The first treatment tried is most often a steroid medicine, such as prednisone. If steroid medicine do not improve the condition, treatment with intravenous immunoglobulin (IVIG) or removal of the spleen (splenectomy) may be considered.
You may receive treatment to suppress your immune system if you do not respond to steroids. Drugs such as azathioprine (Imuran), cyclophosphamide (Cytoxan), and rituximab (Rituxan) have been used.
Blood transfusions are given with caution, because the blood may not be compatible and it may cause more red blood cell destruction.
The disease may start quickly and be very serious, or it may stay mild and not need special treatment.
In most people, steroids or splenectomy can totally or partially control anemia.
Severe anemia rarely leads to death. Severe infection may occur as a complication of treatment with steroids, other medicines that suppress the immune system, or splenectomy. These treatments impair the body's ability to fight infection.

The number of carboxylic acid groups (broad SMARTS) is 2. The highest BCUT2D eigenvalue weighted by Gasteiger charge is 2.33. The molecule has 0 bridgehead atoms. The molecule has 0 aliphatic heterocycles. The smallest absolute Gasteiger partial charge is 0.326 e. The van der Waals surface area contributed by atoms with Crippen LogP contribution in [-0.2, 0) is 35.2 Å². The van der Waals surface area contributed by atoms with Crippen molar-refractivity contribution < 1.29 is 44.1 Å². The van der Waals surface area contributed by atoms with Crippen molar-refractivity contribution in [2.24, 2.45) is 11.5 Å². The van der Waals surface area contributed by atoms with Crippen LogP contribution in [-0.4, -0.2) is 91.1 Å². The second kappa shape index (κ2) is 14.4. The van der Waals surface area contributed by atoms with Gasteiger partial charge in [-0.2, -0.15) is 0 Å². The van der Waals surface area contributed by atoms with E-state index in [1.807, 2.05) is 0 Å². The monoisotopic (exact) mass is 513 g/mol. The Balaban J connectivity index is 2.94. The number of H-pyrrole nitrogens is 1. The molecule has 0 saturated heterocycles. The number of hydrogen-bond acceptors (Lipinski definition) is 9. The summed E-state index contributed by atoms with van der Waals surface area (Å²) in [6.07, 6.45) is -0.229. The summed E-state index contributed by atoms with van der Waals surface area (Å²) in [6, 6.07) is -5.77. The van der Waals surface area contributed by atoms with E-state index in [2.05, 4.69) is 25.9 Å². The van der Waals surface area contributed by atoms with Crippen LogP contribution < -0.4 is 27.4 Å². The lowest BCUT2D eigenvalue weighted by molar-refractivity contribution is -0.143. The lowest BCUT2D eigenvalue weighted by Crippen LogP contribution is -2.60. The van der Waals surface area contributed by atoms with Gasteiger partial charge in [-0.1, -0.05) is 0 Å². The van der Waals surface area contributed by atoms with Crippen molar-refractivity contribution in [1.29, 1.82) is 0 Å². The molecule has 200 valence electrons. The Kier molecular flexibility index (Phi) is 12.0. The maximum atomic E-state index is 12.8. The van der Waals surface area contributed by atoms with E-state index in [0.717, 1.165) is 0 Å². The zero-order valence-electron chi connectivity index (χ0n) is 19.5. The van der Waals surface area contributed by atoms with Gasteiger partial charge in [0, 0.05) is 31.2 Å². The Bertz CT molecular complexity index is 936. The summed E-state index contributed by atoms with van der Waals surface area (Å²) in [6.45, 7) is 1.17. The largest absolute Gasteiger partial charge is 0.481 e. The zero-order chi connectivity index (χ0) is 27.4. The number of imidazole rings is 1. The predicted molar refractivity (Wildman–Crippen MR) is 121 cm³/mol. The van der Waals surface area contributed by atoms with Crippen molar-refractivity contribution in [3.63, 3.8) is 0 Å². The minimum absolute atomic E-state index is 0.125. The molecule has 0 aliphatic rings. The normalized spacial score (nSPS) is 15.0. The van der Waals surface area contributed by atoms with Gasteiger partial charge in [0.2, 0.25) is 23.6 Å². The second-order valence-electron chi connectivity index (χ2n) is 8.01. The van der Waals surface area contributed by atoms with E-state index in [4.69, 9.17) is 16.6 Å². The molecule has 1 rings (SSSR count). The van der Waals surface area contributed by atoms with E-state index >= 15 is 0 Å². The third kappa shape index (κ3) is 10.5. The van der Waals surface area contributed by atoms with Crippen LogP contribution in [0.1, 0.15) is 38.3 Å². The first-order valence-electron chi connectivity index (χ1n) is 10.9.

When to Contact a Medical Professional
Call your health care provider if you have unexplained fatigue or chest pain, or signs of infection.
Screening for antibodies in donated blood and in the recipient may prevent hemolytic anemia related to blood transfusions.
Todd Gersten, MD, Hematology/Oncology, Florida Cancer Specialists & Research Institute, Wellington, FL. Review provided by VeriMed Healthcare Network. Also reviewed by David Zieve, MD, MHA, Medical Director, Brenda Conaway, Editorial Director, and the A.D.A.M. Editorial team.